Friday, March 16, 2007

Pledging While Black -- The Value of Institutional Memory

Institutional memory is one of those things that's easy to lose. Replace a few executives, or key personnel, and, before you know it, the current crop of managers has no idea what their organization did or didn’t do in the past.

This means that their organization – whether it’s a major corporation, a small business, a church, a school, a college, or a sorority – is vulnerable to repeating a mistake it made once before.

I’m not here to debate the merits of history lessons – I’m all for them – but I am suggesting that if there is little or no institutional memory, then there is a higher likelihood that the organization will make a mistake that could have easily been avoided – had the managers only known the past.

More years ago than I care to count, I was student at DePauw University, a humble liberal arts school located in central Indiana, that has recently found itself the focus of The New York Times, CNN and a few other media outlets, especially in the Hoosier state.

I was a reporter for the school’s student newspaper, The DePauw, when Delta Zeta, also the focus of the media lately, decided to discriminate against an African American woman who attempted to pledge the sorority.

A few members of the sorority approached University officials, saying the student was not allowed to pledge because she was black.

Heavens to Betsy!!!! If only this girl hadn’t been PWBing everything would have been okay. I mean the nerve of some people – Pledging While Black. It’s almost as a bad as Driving While Black through a wealthy, discriminating white community!

A fellow reporter and I covered the sorority and the University’s actions against Delta Zeta. As I recall, the University asked Delta Zeta to accept the student. I can’t remember if she joined the group or not.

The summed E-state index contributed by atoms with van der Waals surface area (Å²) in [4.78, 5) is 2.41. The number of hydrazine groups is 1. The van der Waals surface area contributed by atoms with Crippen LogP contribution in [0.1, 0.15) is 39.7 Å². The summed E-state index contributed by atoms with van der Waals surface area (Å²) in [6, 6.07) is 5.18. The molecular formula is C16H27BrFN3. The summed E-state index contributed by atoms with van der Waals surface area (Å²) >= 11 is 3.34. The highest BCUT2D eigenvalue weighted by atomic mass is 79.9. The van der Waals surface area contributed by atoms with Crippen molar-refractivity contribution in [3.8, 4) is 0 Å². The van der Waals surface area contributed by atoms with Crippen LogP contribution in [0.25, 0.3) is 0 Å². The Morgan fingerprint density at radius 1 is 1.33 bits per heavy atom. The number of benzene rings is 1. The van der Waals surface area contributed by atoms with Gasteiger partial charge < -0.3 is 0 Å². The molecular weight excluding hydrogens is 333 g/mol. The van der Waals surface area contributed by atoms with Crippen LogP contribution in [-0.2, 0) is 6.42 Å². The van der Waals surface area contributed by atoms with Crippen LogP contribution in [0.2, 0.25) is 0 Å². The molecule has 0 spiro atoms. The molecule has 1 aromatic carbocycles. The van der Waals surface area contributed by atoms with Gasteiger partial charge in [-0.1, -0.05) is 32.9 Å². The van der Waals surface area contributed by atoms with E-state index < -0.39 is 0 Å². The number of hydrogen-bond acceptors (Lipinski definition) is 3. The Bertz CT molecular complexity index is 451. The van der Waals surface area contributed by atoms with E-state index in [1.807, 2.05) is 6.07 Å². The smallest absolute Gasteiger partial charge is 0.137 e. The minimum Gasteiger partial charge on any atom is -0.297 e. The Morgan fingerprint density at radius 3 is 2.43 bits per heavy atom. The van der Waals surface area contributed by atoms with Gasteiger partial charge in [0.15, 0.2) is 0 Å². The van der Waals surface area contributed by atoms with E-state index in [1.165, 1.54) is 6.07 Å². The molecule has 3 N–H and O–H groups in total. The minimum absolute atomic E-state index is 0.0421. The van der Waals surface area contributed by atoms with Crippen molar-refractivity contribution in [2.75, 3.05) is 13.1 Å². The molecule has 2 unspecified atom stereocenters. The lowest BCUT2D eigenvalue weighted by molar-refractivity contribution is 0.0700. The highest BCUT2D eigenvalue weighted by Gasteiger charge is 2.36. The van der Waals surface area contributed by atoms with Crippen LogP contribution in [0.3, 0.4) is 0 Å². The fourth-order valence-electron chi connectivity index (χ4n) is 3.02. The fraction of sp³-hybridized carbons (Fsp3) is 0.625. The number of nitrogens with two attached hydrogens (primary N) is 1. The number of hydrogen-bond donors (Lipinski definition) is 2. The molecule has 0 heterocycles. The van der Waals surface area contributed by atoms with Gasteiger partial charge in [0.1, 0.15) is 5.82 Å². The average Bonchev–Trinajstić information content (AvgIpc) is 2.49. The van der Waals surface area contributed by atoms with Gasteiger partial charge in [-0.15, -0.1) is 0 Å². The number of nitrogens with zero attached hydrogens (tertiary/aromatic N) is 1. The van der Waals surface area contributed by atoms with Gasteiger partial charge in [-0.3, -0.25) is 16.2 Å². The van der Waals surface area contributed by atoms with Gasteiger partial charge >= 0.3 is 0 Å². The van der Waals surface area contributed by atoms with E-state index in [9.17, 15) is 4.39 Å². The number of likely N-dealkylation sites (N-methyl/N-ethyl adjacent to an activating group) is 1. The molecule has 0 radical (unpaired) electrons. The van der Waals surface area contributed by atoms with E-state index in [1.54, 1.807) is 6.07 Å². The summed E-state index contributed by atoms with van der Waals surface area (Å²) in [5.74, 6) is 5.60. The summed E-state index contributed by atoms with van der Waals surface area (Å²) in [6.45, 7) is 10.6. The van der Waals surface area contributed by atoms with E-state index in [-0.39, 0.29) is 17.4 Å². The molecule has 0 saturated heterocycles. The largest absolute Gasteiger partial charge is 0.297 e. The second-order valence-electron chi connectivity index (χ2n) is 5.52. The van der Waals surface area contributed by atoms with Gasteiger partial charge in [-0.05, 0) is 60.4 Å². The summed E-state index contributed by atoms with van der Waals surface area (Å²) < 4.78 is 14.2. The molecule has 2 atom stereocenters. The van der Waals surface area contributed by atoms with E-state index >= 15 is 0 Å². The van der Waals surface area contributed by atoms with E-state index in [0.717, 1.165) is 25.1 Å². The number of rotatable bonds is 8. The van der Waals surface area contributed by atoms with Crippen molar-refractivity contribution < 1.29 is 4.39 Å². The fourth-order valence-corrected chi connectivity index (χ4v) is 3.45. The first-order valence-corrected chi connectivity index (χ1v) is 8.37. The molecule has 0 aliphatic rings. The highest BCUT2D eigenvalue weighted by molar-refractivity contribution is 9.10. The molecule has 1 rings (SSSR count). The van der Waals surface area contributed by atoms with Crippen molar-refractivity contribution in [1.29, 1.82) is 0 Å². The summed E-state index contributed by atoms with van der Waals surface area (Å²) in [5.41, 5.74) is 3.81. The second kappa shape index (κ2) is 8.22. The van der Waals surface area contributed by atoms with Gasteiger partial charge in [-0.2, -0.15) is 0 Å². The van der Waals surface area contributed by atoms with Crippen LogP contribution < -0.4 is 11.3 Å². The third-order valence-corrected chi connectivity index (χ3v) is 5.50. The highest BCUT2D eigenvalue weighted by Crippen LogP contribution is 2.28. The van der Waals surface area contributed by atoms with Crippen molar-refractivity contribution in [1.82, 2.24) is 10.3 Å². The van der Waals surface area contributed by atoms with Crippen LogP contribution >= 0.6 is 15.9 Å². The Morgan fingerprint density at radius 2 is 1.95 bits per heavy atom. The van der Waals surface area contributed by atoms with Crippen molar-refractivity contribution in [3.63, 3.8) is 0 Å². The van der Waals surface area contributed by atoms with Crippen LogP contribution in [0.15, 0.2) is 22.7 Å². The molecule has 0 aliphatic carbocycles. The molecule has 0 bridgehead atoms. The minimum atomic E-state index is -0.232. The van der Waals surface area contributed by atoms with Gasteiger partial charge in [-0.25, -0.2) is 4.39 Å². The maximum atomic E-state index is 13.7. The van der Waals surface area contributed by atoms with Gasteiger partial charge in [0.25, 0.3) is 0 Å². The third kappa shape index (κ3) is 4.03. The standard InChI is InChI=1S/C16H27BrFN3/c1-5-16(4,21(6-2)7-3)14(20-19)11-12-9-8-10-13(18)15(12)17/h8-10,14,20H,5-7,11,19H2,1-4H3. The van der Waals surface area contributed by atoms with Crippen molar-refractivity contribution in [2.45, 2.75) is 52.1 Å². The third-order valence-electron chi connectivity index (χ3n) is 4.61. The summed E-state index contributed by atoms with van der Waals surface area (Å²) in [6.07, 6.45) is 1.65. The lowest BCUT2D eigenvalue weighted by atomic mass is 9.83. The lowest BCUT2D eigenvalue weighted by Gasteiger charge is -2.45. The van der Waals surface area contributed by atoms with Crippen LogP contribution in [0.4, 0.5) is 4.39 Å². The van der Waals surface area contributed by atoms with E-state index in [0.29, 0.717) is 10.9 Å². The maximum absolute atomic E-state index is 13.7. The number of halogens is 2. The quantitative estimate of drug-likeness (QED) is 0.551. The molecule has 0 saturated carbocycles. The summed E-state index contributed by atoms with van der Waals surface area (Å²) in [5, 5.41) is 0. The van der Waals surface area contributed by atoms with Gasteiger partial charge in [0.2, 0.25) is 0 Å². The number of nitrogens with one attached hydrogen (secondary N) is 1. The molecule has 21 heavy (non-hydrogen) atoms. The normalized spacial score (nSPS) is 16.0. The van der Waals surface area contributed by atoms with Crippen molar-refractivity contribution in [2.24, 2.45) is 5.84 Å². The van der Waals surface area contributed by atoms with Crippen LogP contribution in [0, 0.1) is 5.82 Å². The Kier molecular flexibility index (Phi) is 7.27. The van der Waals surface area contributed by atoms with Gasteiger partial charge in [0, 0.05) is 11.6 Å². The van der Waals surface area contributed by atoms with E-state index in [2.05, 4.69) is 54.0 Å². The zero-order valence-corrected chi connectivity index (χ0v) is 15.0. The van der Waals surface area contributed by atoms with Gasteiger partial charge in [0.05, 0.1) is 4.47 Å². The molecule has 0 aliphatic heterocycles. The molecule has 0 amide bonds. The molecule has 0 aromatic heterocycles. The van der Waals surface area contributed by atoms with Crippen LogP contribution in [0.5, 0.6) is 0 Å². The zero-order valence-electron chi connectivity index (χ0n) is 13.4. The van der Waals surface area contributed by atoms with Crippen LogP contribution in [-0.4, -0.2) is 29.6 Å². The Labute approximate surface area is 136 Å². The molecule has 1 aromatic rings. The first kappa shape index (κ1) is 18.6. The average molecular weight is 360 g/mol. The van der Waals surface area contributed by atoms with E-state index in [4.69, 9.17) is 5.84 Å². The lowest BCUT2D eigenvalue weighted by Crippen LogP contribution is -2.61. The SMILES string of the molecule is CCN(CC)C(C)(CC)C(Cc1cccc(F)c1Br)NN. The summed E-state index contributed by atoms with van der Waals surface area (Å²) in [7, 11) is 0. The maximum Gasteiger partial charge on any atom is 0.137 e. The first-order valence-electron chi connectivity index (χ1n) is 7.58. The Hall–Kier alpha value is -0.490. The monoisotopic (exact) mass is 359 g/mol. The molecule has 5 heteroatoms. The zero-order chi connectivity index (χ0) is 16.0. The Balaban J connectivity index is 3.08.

In the latest news, Delta Zeta’s headquarters, located in Ohio, forced out what they determined were all of the ugly girls in the DePauw chapter, saying, as a cover, that they weren’t doing all they could to make their chapter successful.

What it really came down to, according to all of the news reports, was that Delta Zeta headquarters, last Fall, decided it wanted to improve its looks at DePauw. So if you were carrying a few extra pounds or didn’t possess the kind of looks that turned a guy’s head, then you were history.

Once again, some of the girls from Delta Zeta, especially those that were forced out, approached the University, telling them they had no where to live and how they had been discriminated against because of their looks.

Had someone at Delta Zeta gone through the files, or had the organization even possessed some kind of institutional memory, there’s a good chance this wouldn’t have happened. Or, perhaps, it would have gone down differently.

That’s something that will be debated long into the future – among those who care.

What is known is that DePauw possesses a long memory. The University’s president, Bob Bottoms, has been around the campus a long time, even before I was a student there. So he knew DePauw had to respond, especially because it was the focus of some of the country’s top media outlets.

To his credit, Bottoms shut down the Delta Zeta chapter at DePauw. That’s the advantage of institutional memory. Bottoms had seen this before and he’d had enough.

Too bad no one at Delta Zeta headquarters possessed the same knowledge.

Ten or twenty years from now, Delta Zeta will likely re-open on DePauw’s campus. When they do, the sorority’s top officers will likely make sure they get their fair share of the best-looking girls they can find.

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